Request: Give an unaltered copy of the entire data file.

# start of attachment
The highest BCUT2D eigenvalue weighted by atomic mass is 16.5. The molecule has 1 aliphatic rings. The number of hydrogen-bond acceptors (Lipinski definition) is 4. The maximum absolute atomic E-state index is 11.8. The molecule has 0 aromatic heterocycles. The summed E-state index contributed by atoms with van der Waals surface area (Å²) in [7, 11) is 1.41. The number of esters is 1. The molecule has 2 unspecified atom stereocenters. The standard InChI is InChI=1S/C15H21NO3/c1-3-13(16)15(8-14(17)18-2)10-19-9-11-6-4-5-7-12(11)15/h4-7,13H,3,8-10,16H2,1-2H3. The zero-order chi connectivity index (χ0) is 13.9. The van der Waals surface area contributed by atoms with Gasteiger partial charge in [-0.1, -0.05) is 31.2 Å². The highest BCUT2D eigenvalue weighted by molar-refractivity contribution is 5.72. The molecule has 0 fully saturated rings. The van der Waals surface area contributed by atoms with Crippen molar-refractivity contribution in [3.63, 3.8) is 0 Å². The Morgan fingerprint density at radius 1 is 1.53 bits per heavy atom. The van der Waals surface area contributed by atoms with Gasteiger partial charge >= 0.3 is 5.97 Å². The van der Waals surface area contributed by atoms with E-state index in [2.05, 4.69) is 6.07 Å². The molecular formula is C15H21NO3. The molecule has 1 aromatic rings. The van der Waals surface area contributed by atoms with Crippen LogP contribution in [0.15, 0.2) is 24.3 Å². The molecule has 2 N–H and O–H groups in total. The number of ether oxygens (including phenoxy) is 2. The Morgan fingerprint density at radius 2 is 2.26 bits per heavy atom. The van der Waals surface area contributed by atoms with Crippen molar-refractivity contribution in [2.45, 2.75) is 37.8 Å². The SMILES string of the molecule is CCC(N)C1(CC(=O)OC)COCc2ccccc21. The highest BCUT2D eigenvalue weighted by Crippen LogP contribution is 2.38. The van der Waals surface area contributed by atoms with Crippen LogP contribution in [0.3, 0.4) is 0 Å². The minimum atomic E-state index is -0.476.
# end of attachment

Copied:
The highest BCUT2D eigenvalue weighted by atomic mass is 16.5. The molecule has 1 aliphatic rings. The number of hydrogen-bond acceptors (Lipinski definition) is 4. The maximum absolute atomic E-state index is 11.8. The molecule has 0 aromatic heterocycles. The summed E-state index contributed by atoms with van der Waals surface area (Å²) in [7, 11) is 1.41. The number of esters is 1. The molecule has 2 unspecified atom stereocenters. The standard InChI is InChI=1S/C15H21NO3/c1-3-13(16)15(8-14(17)18-2)10-19-9-11-6-4-5-7-12(11)15/h4-7,13H,3,8-10,16H2,1-2H3. The zero-order chi connectivity index (χ0) is 13.9. The van der Waals surface area contributed by atoms with Gasteiger partial charge in [-0.1, -0.05) is 31.2 Å². The highest BCUT2D eigenvalue weighted by molar-refractivity contribution is 5.72. The molecule has 0 fully saturated rings. The van der Waals surface area contributed by atoms with Crippen molar-refractivity contribution in [3.63, 3.8) is 0 Å². The Morgan fingerprint density at radius 1 is 1.53 bits per heavy atom. The van der Waals surface area contributed by atoms with Gasteiger partial charge >= 0.3 is 5.97 Å². The van der Waals surface area contributed by atoms with E-state index in [2.05, 4.69) is 6.07 Å². The molecular formula is C15H21NO3. The molecule has 1 aromatic rings. The van der Waals surface area contributed by atoms with Crippen LogP contribution in [0.15, 0.2) is 24.3 Å². The molecule has 2 N–H and O–H groups in total. The number of ether oxygens (including phenoxy) is 2. The Morgan fingerprint density at radius 2 is 2.26 bits per heavy atom. The van der Waals surface area contributed by atoms with Crippen molar-refractivity contribution in [2.45, 2.75) is 37.8 Å². The SMILES string of the molecule is CCC(N)C1(CC(=O)OC)COCc2ccccc21. The highest BCUT2D eigenvalue weighted by Crippen LogP contribution is 2.38. The van der Waals surface area contributed by atoms with Crippen LogP contribution in [0.3, 0.4) is 0 Å². The minimum atomic E-state index is -0.476.